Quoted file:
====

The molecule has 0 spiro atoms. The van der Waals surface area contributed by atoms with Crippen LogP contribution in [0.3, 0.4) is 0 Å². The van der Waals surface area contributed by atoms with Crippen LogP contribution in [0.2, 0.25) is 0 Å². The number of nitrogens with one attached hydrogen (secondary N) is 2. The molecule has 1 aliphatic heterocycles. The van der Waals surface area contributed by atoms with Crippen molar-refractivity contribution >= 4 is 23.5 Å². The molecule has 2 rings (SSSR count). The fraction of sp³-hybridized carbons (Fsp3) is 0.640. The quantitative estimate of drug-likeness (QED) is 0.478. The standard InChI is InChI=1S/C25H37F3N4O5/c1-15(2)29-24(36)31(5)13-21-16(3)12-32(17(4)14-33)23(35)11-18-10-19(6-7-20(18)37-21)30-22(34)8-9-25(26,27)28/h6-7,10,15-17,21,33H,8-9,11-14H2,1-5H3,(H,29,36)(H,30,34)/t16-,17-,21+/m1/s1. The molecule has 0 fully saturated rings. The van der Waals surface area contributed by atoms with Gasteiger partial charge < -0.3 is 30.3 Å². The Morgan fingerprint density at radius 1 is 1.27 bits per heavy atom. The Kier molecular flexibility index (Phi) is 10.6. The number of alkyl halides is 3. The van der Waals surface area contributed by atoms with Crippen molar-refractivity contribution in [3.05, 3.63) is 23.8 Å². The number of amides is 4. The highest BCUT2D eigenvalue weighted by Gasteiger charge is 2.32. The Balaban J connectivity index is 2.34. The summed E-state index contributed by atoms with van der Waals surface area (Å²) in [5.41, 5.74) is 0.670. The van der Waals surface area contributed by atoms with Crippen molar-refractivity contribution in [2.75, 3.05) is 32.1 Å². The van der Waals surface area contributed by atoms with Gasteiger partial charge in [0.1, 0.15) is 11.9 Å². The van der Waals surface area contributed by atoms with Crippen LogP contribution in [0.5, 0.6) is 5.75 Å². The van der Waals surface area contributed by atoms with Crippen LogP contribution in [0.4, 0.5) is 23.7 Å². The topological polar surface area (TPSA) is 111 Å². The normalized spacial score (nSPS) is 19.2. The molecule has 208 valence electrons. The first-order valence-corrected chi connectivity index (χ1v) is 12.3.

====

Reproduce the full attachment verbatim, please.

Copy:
The molecule has 0 spiro atoms. The van der Waals surface area contributed by atoms with Crippen LogP contribution in [0.3, 0.4) is 0 Å². The van der Waals surface area contributed by atoms with Crippen LogP contribution in [0.2, 0.25) is 0 Å². The number of nitrogens with one attached hydrogen (secondary N) is 2. The molecule has 1 aliphatic heterocycles. The van der Waals surface area contributed by atoms with Crippen molar-refractivity contribution >= 4 is 23.5 Å². The molecule has 2 rings (SSSR count). The fraction of sp³-hybridized carbons (Fsp3) is 0.640. The quantitative estimate of drug-likeness (QED) is 0.478. The standard InChI is InChI=1S/C25H37F3N4O5/c1-15(2)29-24(36)31(5)13-21-16(3)12-32(17(4)14-33)23(35)11-18-10-19(6-7-20(18)37-21)30-22(34)8-9-25(26,27)28/h6-7,10,15-17,21,33H,8-9,11-14H2,1-5H3,(H,29,36)(H,30,34)/t16-,17-,21+/m1/s1. The molecule has 0 fully saturated rings. The van der Waals surface area contributed by atoms with Gasteiger partial charge < -0.3 is 30.3 Å². The Morgan fingerprint density at radius 1 is 1.27 bits per heavy atom. The Kier molecular flexibility index (Phi) is 10.6. The number of alkyl halides is 3. The van der Waals surface area contributed by atoms with Crippen molar-refractivity contribution in [3.05, 3.63) is 23.8 Å². The number of amides is 4. The highest BCUT2D eigenvalue weighted by Gasteiger charge is 2.32. The Balaban J connectivity index is 2.34. The summed E-state index contributed by atoms with van der Waals surface area (Å²) in [5.41, 5.74) is 0.670. The van der Waals surface area contributed by atoms with Crippen molar-refractivity contribution in [2.75, 3.05) is 32.1 Å². The van der Waals surface area contributed by atoms with Gasteiger partial charge in [0.1, 0.15) is 11.9 Å². The van der Waals surface area contributed by atoms with Crippen LogP contribution in [0.5, 0.6) is 5.75 Å². The van der Waals surface area contributed by atoms with Crippen LogP contribution in [0.4, 0.5) is 23.7 Å². The topological polar surface area (TPSA) is 111 Å². The normalized spacial score (nSPS) is 19.2. The molecule has 208 valence electrons. The first-order valence-corrected chi connectivity index (χ1v) is 12.3.